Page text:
The rusty grain beetle (Cryptolestes ferrugineus) is the most common and serious pest of stored grain on farms and in elevators across the Canadian prairies. It makes up about 95 % of all grain insects detected by the Canadian Grain Commission in grain elevators across the country. Its very small size (1.5–2.5 mm long) allows it to easily crawl between grain kernels and quickly spread throughout stored grain. Its high fertility (up to 423 eggs per female) and fast development (about one generation per month) can result in serious losses if the grain is kept above 20 °C, or if it is kept too moist for too long, or if there is a hot spot or spoiled grain somewhere in the grain bin because this species thrives in spoiled grain. Additionally, the Canadian Grain Act prohibits the receipt and marketing of infested grain (i.e., grain containing any injurious, noxious or troublesome insect or animal pests). Elevators cannot accept grain if they detect this insect in it.
The rusty grain beetle’s most favoured foods are: wheat, rye, corn, barley, and millet. It can also develop on a wide range of fungus species and moldy substrates. Interestingly, this beetle cannot penetrate undamaged seeds, so it requires a seed to be either spoiled, broken or cracked (a microscopic crack will suffice) in order to feed on it. Physical damage to grain is typically caused by harvesting and handling. The rusty grain beetle cannot develop below 20 °C so grain stored in dry conditions and maintained below 20 °C will be safe from infestation from this species. Keeping grain below 18 °C will ensure that it is safe from other insect species as well.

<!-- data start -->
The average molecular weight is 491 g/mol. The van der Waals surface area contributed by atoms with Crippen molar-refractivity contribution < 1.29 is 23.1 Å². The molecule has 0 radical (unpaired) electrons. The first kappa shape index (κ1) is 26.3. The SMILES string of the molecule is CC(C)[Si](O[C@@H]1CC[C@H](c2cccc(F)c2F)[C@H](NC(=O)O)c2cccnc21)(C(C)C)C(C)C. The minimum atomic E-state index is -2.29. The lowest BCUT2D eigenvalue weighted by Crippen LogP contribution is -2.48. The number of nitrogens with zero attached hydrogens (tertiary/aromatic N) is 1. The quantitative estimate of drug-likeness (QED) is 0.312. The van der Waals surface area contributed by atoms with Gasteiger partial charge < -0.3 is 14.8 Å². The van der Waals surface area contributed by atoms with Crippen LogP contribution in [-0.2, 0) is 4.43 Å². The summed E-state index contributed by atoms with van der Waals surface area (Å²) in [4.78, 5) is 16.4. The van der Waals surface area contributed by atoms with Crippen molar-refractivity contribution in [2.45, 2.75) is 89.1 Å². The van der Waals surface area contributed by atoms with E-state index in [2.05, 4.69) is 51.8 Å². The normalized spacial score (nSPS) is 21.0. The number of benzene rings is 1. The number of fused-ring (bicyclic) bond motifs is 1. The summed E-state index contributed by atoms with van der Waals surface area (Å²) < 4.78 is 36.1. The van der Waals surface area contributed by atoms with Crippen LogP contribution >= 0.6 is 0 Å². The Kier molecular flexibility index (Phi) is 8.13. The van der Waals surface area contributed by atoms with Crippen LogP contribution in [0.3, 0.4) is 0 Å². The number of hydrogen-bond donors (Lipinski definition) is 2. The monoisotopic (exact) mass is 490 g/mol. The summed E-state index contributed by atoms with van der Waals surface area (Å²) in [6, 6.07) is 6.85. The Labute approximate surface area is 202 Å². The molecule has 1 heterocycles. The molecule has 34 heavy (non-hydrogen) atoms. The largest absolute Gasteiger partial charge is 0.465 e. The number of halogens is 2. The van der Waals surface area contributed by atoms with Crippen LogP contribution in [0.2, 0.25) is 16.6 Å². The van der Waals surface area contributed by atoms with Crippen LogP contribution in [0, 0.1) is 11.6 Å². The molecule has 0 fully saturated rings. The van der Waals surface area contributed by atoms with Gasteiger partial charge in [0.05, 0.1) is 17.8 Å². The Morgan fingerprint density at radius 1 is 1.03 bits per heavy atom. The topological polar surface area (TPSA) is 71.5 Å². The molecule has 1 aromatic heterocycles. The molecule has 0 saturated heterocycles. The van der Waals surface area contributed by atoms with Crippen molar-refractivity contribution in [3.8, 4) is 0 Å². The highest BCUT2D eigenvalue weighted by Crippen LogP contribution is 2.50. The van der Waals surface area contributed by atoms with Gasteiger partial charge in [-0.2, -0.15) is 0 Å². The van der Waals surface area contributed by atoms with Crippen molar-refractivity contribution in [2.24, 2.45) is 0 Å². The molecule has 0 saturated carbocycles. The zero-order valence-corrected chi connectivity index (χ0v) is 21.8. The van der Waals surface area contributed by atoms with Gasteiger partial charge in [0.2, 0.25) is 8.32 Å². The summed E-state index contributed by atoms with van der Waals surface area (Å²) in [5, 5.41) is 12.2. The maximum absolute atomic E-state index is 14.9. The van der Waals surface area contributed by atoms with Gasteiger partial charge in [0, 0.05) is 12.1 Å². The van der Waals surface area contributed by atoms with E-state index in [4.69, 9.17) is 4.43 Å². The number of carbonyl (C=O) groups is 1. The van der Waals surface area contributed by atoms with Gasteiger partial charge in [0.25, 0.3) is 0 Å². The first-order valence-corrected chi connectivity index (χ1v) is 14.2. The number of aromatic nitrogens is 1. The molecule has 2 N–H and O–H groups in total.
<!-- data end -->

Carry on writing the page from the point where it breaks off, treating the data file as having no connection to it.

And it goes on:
Effective ways to eliminate or reduce the risk of infestations include:
• Thoroughly cleaning and sanitizing bins between uses;
• Cleaning up grain residue from the surroundings to prevent the multiplication of grain insects near grain storage areas (spillages on the ground, residues left in combines or augers, etc.);
• Ensuring bins are sealed tight to prevent moisture or snow from entering;
• Reducing the temperature and moisture content of stored grain to safe levels as soon as possible after harvest (using these helpful Safe Storage Charts).
• Also access the Canadian Grain Commission’s information on Grain Quality.
To learn more about current storage practices, storage issues, and to understand the main insect issues in stored grains across the Canadian prairies, Dr. Vincent Hervet with Agriculture and Agri-Food Canada (firstname.lastname@example.org) is currently surveying insects in farm grain bins across the Prairie Provinces of Canada. Volunteer growers in Alberta, Saskatchewan, and Manitoba are needed to participate in this survey so we can better understand issues in farm-stored grain and how to address them.
HOW YOU CAN HELP: If you wish to participate in this survey, or if you wish to have more details about the survey, please contact Dr. Vincent Hervet (email@example.com; 204-915-6918).